Dear Friends and Neighbors,
It’s the end of Week Five of the scheduled 105-day session! For those keeping track, 819 bills have been introduced in the House and 757 in the Senate since the 2023 session began on Jan. 9. Only 52 House bills have passed the House and 32 Senate bills have passed the Senate.
We are now in the process of hearing bills in their respective committees and passing those the committee chair will allow to be brought forth for executive session. It’s a busy time for me as ranking member of the House Regulated Substances and Gaming Committee. I am also the assistant ranking member on the House Appropriations Committee, which considers the state operating budget. Plus, I serve on the House Innovation, Community and Economic Development and Veterans Committee.
Our next big deadline is Friday, Feb. 17. That’s the last day for committees to take action on non-fiscal bills in their house of origin. Between now and next Friday, our days will be primarily involved in our committees and some floor action. You can get more information about our schedule from the 2023 Session Cutoff Calendar.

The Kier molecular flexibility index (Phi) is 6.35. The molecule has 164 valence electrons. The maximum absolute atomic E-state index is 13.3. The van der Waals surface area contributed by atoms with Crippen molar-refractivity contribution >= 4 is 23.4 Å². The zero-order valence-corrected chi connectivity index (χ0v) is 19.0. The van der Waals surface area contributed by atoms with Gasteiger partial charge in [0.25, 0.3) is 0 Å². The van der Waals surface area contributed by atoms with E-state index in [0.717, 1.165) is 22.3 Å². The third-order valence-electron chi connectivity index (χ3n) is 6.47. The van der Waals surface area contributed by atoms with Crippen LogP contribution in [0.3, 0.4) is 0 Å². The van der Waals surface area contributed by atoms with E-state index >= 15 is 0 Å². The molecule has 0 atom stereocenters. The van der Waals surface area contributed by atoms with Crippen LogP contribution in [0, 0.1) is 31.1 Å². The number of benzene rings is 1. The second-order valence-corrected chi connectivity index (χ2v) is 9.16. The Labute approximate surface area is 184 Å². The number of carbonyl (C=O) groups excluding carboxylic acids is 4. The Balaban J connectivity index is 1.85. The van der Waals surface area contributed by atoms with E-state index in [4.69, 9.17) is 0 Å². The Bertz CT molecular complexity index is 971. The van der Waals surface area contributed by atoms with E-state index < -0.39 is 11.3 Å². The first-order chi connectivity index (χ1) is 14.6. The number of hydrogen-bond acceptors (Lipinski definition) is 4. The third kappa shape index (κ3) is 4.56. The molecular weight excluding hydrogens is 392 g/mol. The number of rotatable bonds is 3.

Watch my video update!
I am working hard to address the statewide workforce shortage. In my video update, I discuss House Bill 1568, legislation that would make it easier for certified nurse assistants (CNAs) and home health aides to return to the long-term care profession. I also have legislation, House Bill 1669, to provide ongoing revenue from the general fund to support the state’s Auto Theft Task Force. Plus, I have introduced House Bill 1299 that would allow 18-21 year-olds to work in the manufacturing and production of liquor, which would help to alleviate a worker shortage in this area. And House Bill 1375 would allow curbside and door-to-door delivery of alcohol to continue, which has been so critical to restaurants throughout the pandemic. This would keep their doors open and people working.
I’m pleased to once again offer a video update of the bills I am offering this session. You can watch it here for more details, or click on the image below to watch it.
Join us for a 25th District Town Hall – Feb. 18, 10 a.m. – noon
Be sure to join me and my seatmates, Rep. Cyndy Jacobsen, and Sen. Chris Gildon for an in-person 25th District Town Hall Meeting on Saturday, Feb. 18, from 10 a.m. to noon. We will provide an update of the 2023 legislative session and take your questions.